Finally, where are we headed? It seems everyone is trying to assess what has been accomplished in five years. Really, very little can be concluded after only five years. Books have been published, research is being done, surveys are being taken, statistics are being gathered. All of this is valuable but, we must realize the data will never keep pace with the reality of the unfolding Korean American story. The data will never capture the daily struggles encountered by families who were affected by the riots. For example, how can we ever document the unique problems which arise when language barriers, cultural barriers, community disunity and anti-immigrant hatred provide the backdrop for trying to rebuild a small family-owned business? Who will want to help the newcomers who arrived after April 1992 and unknowingly invested in businesses previously owned by other Koreans looking for a way out? Where will we find counselors and resources to deal with those families who have problems with their children because of the trauma which resulted from watching their stores burn or their families deal with personal ruin? How can we even begin to memorialize what will happen as Korean elders feel the impact of welfare reform in a time when their children are struggling to “rebuild”?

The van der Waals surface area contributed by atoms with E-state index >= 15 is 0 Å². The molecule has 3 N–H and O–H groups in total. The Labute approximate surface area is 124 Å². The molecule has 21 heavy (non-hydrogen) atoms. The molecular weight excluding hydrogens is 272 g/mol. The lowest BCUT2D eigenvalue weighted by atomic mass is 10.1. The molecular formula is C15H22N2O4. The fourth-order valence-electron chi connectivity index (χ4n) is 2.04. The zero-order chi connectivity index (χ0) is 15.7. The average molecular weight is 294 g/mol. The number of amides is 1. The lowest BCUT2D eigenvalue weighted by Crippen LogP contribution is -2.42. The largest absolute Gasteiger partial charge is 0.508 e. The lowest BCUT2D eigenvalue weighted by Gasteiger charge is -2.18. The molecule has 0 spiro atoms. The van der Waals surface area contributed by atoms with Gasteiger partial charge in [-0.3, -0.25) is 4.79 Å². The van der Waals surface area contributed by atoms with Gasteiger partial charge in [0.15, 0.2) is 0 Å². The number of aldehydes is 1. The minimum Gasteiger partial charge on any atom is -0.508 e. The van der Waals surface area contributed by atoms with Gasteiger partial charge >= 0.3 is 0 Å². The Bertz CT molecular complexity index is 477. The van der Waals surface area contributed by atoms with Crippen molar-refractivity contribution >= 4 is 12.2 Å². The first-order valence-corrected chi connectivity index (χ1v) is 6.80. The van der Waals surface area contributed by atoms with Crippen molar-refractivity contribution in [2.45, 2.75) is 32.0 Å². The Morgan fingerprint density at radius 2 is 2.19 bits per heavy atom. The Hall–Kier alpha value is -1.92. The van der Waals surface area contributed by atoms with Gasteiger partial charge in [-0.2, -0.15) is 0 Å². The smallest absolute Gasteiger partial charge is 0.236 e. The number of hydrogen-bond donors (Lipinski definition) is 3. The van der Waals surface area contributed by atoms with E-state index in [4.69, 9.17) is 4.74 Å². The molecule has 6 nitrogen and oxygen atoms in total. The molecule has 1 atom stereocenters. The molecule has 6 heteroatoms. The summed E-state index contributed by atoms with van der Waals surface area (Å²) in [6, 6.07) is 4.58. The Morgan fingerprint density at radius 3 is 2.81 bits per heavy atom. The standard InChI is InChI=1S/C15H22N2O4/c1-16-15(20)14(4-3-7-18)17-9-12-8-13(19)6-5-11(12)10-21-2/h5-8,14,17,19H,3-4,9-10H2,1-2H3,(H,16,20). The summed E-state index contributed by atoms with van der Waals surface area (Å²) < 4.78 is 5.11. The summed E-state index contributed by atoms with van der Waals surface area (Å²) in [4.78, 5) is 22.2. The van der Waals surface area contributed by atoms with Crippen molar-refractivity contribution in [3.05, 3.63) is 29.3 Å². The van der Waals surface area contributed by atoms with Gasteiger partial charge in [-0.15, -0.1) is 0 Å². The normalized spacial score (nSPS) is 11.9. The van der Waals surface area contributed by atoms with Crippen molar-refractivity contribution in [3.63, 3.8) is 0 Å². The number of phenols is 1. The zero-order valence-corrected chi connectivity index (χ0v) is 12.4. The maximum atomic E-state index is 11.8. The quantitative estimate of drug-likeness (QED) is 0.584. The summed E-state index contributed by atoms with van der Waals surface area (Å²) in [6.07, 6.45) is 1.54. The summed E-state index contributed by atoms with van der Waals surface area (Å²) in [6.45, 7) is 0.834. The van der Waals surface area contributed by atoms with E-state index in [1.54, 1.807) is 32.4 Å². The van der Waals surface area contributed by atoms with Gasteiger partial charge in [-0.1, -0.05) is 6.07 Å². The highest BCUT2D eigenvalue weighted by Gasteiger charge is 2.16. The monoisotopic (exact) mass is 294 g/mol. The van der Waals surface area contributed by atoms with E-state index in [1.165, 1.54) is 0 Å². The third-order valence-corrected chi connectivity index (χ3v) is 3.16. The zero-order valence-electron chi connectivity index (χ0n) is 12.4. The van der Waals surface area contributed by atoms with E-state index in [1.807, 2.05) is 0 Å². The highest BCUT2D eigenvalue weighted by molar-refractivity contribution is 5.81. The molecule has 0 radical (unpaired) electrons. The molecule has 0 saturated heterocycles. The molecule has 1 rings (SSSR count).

The impact of the riots on Korean Americans is emerging every day. It will take at least a generation to penetrate the institutions that serve as the foundations of our society and to weave the experiences of Korean Americans into the consciousness of this country.

The most meaningful thing Korean Americans can do during the fifth anniversary of the riots is to acknowledge that little relief was brought; and, to commit ourselves to staying informed and involved in our community. While this may sound unimpressive (certainly not as glorious as holding a rally or hosting a huge ceremonial event), it is without a doubt the most difficult path to walk because there are so many reasons not to remember the pain, humiliation and price paid by more than 2,500 Korean American families in 1992.